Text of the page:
There’s too many damn dramas out there, and the winter season is the best time to binge on all those slow, episodic feelings. Canada’s streaming service Crave already had a lineup of greats in this department thanks to HBO and Showtime, but with the network the addition of The Movie Network (with an additional $10 fee), they’ve made my job a lot easier. But we’re talking TV, and in terms of selection, it’s numerous. From The Sopranos, Game of Thrones, The Wire, 2018’s Barry and to the assassin-on-spy thriller , Killing Eve. If you’re looking to feel something, or improve your TV literacy, there’s a lot of recent-ish and past dramas here that are absolutely worth watching.
The Night Of (2016, HBO)
Creator: Richard Price, Steven Zaillian
Stars: Riz Ahmed, John Turturro, Bill Camp, John Turturro
Innocent 22-year-old Pakistani-American Nasir Khan (Riz Ahmed) steals his father’s cab (dumb) in Queens, New York (dumb) and hits up a party. Along the way, he picks up an unknown white woman (very dumb). They snort some drugs, drink some drinks, have some sex, and to Khan’s surprise, miss unknown is murdered in his sheets (dumb). Other (dumb) stuff happens and we’re left with a whodunit mystery of idiotic proportions. Luckily, we get some satisfaction over eight episodes, but along the way, there’s a conversation around the treatment of POC in criminal justice that’s worth having here.
Billions (2016-Present, Showtime)
Creator: Brian Koppelman, David Levien, Andrew Ross Sorkin
Stars: Paul Giamatti, Damian Lewis, Maggie Siff
The Ringer really, really likes Billions, so I guess it’s probably good (haven’t seen it all). But don’t let the title fool you, this isn’t (just) about the ultra rich swimming in their richness like Succession. It’s about lawyers who can’t prosecute the evil mega-rich players (Damien Lewis’s Bobby Axelrod) in New York’s world of high finance. So enter our one said lawyer, Charles “Chuck” Rhoades (Paul Giamatti) attempting to make an example of the billionaires that get away with these crimes. When you consider our crooked white men sitting in some powerful seats, we can all see the appeal in that. The show apparently gets more and more over the top the further along it gets, but in a good way. (Editor’s note: It also has a banging punk/metal soundtrack thanks to Axelrod’s love of 80s guitar rock.)
The Sopranos (1999-2007, HBO)
Creator: David Chase
Stars: James Gandolfini, Lorraine Bracco, Edie Falco, Michael Imperioli, Tony Sirico
HBO has a thing for making deplorable sociopaths seem likeable...like Fox News. And by now you know the story; a bunch of Italian mafioso dudes in New Jersey dealing with family, friends, betrayal, and the FBI. It also just went through a 20-year anniversary if you wish to know more about the experience. But one doesn't come to The Sopranos for a single serving of polo wearing happenings involving extortion etc—we’ve had plenty of those. It’s the big personalities in Tony Soprano (James Gandolfini), Christopher Moltisanti, Paulie ‘Walnuts’ Gualtieri and Carmela Soprano that keeps you coming back. This scene still makes me laugh on cue.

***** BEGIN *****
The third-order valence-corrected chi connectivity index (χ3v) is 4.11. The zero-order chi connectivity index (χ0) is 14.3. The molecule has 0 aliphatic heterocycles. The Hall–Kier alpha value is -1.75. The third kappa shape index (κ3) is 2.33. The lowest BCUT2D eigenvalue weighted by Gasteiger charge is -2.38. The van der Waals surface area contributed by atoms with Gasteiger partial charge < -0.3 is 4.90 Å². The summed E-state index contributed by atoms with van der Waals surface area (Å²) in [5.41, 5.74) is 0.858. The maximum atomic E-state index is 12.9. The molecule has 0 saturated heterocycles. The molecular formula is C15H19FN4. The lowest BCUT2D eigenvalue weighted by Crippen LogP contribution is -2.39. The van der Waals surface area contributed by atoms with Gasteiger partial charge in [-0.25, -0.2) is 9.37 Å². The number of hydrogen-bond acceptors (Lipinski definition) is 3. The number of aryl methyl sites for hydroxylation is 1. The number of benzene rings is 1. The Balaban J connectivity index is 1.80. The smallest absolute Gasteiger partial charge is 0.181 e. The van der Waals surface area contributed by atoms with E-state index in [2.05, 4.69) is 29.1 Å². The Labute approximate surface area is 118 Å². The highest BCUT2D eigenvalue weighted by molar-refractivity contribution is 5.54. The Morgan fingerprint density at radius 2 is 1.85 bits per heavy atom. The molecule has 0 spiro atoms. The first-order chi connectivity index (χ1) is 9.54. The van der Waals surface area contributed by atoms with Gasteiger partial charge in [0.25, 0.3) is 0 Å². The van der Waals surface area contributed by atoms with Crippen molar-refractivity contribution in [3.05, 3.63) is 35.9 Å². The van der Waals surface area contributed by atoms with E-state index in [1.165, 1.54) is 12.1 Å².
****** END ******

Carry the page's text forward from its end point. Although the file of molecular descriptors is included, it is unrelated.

The Handmaid’s Tale (2017-Present, Bravo)
Creator: Bruce Miller
Stars: Elisabeth Moss, Max Minghella, Amanda Brugel
They call this speculative fiction, but it doesn’t take a stretch of the imagination to envision a future where submissive women are regulated to sexual slavery as cis white men serve as their masters—that’s our past right? But make America great again, eh? The TV series is adapted from Margaret Atwood’s dystopian novel bringing the harsh vision from the pages to the screen. Thanks to Elisabeth Moss as June Osborne who plays one of the many handmaids (slaves) in an oppressive vision of America among other great performances, it’s hard to watch, but it’s oh so necessary.
True Detective - Season 1 (2014, HBO)
Creator: Nic Pizzolatto
Stars: Matthew McConaughey, Woody Harrelson
Welcome to the chilly, twisty, turny, philosophically ranty, super-seriously gazey, buddy-buddy cop vs. occult pretensions of Nic Pizzolatto. You know what you’re getting here: Hollywood-level actors (Matthew McConaughey and Woody Harrelson) in a whodunit scenario that’s an excuse to explore the complicated lives of fully grown men. It’s a great show, but your end episode mileage may vary. As for season 2, I can’t promote that.
Band of Brothers (2001, HBO)